8. Tailor Emails to Different Device Preferences

Around 1.7 billion people open emails on their mobile phones. That means regardless of what kind of business you’re running, you should probably ensure your emails load well on mobile devices. However, if your campaign reporting shows you that some customers send messages on their phones more often than others, you could segment your list based on this information.

For instance, if you know that some customers are more likely to open emails on a desktop, you can send them longer messages that feature more content, videos, and dynamic elements that are easy to access on a larger screen. For your customers who open emails on a mobile device, create a version of your message that’s easier to navigate on a smaller screen.


The mobile-focused emails could feature:

  • Less text
  • Fewer images
  • Videos that don’t play automatically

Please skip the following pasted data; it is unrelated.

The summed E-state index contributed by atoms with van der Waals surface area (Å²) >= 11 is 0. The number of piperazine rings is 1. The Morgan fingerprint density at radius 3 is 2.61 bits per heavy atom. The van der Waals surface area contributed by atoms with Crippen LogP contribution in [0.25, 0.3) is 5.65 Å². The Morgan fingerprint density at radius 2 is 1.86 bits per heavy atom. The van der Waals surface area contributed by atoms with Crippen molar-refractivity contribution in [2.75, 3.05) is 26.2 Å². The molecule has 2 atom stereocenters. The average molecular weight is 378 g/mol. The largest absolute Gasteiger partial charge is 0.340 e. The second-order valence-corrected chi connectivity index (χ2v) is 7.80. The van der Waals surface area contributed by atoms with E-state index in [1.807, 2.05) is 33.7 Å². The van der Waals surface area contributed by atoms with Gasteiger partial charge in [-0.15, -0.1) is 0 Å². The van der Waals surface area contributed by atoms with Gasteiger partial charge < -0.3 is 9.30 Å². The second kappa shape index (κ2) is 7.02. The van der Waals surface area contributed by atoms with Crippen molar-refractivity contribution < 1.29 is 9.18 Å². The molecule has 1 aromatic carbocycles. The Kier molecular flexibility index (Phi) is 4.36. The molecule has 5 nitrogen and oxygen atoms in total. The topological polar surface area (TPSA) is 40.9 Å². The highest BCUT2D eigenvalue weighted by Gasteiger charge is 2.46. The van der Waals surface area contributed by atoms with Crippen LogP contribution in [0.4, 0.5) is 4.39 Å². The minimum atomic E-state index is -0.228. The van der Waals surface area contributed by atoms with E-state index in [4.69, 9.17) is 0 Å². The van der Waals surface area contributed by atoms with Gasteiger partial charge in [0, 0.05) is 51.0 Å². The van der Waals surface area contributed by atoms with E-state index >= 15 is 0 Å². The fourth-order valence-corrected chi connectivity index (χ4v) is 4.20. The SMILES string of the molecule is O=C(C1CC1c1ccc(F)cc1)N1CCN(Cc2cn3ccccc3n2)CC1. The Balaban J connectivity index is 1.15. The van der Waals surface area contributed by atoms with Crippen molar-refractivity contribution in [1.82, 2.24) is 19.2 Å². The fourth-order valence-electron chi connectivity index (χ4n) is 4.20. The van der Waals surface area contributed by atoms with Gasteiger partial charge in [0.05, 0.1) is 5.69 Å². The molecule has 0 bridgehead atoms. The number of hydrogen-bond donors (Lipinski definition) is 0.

• Buttons instead of text hyperlinks
  • Single column layouts

Notably, since the number of mobile email users is constantly growing, it’s worth constantly paying attention to your stats to ensure you’re serving the right version of your email to all customers.

9. Segment Based on Company or Job Title

Email marketing isn’t just a strategy for B2C companies. It’s important for B2B businesses, too. However, how you segment your B2B customers can differ. For instance, rather than focusing on things like age and gender, you’re more likely to get results by looking at things like your customer’s industry, job title, or salary. 

For instance, the size of a company will influence their needs, budget, and what kind of products they’re looking for from your brand. A person’s title will also determine what sort of content they’re interested in. For instance, a CFO might want to hear more about the financial benefits of your product, while a CEO might look at the overall impact your solution will have on revenue, productivity, and other factors. 

The best way to ensure you can use this email segmentation method effectively is to ask some basic questions on your email sign-up form. Ask for the first name of your customer, their company name, the industry they work in, or the number of employees they have. You can also ask for things like “job title” if that’s relevant to your business.